Jason: Anyone on earth who wants to read a premium quality story with rich visual graphics is our target audience. Recently we tested ad campaigns reaching out to female readers. The surprising result was that acquisition costs for new subscribers dropped drastically as female-targeted ads saw consistently high returns. Now our subscriber base is over 45% female and growing, subverting the traditional belief that girls don’t read comics.
The problem isn’t who, it’s what. Unlike traditional publishers and distributors, Stela isn’t limited to your typical comic content and genre, meaning we can provide readers with a wider range of material to suite different tastes, interests, and lifestyles – including material that appeals to a female audience. Because as cool as they are, we can’t all love super heroes and zombies. Unlike the traditionally male-dominated comic book industry, Stela’s creative staff is over 80% female, providing our audience with content from a hitherto unexplored point of view. Stela’s creative and growth team is led by writer and illustrator Sandra Lanz – creator of the House Girls series, and VP of Development Yaling Catorcini – a veteran of both Apple and T-Mobile.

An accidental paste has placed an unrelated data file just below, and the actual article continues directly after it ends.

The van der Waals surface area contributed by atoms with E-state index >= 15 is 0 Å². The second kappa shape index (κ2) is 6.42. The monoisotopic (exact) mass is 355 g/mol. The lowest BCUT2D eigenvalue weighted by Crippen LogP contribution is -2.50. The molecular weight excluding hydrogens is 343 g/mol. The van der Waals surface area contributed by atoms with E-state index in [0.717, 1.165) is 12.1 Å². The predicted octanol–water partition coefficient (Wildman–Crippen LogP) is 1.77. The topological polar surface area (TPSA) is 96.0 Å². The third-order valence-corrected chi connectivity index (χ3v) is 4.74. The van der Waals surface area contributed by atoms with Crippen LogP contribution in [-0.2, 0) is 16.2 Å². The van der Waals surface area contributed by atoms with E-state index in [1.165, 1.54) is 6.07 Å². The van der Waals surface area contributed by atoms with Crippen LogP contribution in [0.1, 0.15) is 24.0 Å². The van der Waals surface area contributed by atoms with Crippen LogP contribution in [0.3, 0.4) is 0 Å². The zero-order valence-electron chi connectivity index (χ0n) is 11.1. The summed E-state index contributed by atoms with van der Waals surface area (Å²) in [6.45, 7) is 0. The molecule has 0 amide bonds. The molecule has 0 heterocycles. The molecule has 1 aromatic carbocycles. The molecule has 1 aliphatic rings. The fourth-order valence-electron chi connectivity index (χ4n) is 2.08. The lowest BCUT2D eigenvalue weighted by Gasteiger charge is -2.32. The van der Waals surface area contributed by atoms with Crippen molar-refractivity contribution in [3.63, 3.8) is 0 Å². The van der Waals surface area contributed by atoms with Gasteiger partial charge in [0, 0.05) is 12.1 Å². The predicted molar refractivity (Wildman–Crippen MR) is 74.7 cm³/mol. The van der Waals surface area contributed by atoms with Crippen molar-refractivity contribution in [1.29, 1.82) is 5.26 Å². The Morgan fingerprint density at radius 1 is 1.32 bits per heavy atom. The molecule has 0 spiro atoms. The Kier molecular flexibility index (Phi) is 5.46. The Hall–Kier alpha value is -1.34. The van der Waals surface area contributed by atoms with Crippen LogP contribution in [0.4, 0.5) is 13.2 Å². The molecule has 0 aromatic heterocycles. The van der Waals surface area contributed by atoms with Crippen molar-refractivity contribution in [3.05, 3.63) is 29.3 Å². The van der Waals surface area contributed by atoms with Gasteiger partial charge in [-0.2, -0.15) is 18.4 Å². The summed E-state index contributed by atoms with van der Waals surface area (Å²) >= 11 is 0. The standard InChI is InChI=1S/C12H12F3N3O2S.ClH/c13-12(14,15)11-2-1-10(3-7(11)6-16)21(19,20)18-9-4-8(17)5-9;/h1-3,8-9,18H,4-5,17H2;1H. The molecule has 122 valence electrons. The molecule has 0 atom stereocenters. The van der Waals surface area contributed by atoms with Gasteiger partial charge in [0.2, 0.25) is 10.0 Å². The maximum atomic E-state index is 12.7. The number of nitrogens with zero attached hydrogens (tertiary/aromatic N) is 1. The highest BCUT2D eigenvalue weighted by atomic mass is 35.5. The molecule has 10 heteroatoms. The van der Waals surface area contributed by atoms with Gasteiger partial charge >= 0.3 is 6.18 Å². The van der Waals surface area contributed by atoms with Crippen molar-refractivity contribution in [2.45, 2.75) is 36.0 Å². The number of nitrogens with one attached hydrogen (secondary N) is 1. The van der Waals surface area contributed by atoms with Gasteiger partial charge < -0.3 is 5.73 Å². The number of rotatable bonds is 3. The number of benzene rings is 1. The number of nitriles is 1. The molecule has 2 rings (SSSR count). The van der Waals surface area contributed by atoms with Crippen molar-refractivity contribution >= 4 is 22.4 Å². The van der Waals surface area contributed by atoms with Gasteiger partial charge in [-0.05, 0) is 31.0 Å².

Hira: Any other comments? I’d be happy to feature!
Jason: Since computers have been invented, digital books have never been designed properly, especially any books with pictures. It has been more than 40 years and someone has to fix it. Today finally almost everyone can have a phone with Internet access if they want and all the phones are roughly the same size with about 4.5 to 5 inches of display space. All the creators finally have a standard to aim for which means each book can be now be designed without a moving target. I would like to see each book actually being designed and presented in the best format for all the phone readers to enjoy.
Before I jump on whats, hows, and whys, remember three things about Quality:
- It’s better than quantity.
- It’s the most important thing in a service or product.
- Customers are always ready to pay money for quality.
Startups are raw. They are always on a roller coaster ride not only because they are breaking through a competitive industry but because they are developing and introducing something which is unique, new, unheard of, or maybe even unimaginable to some.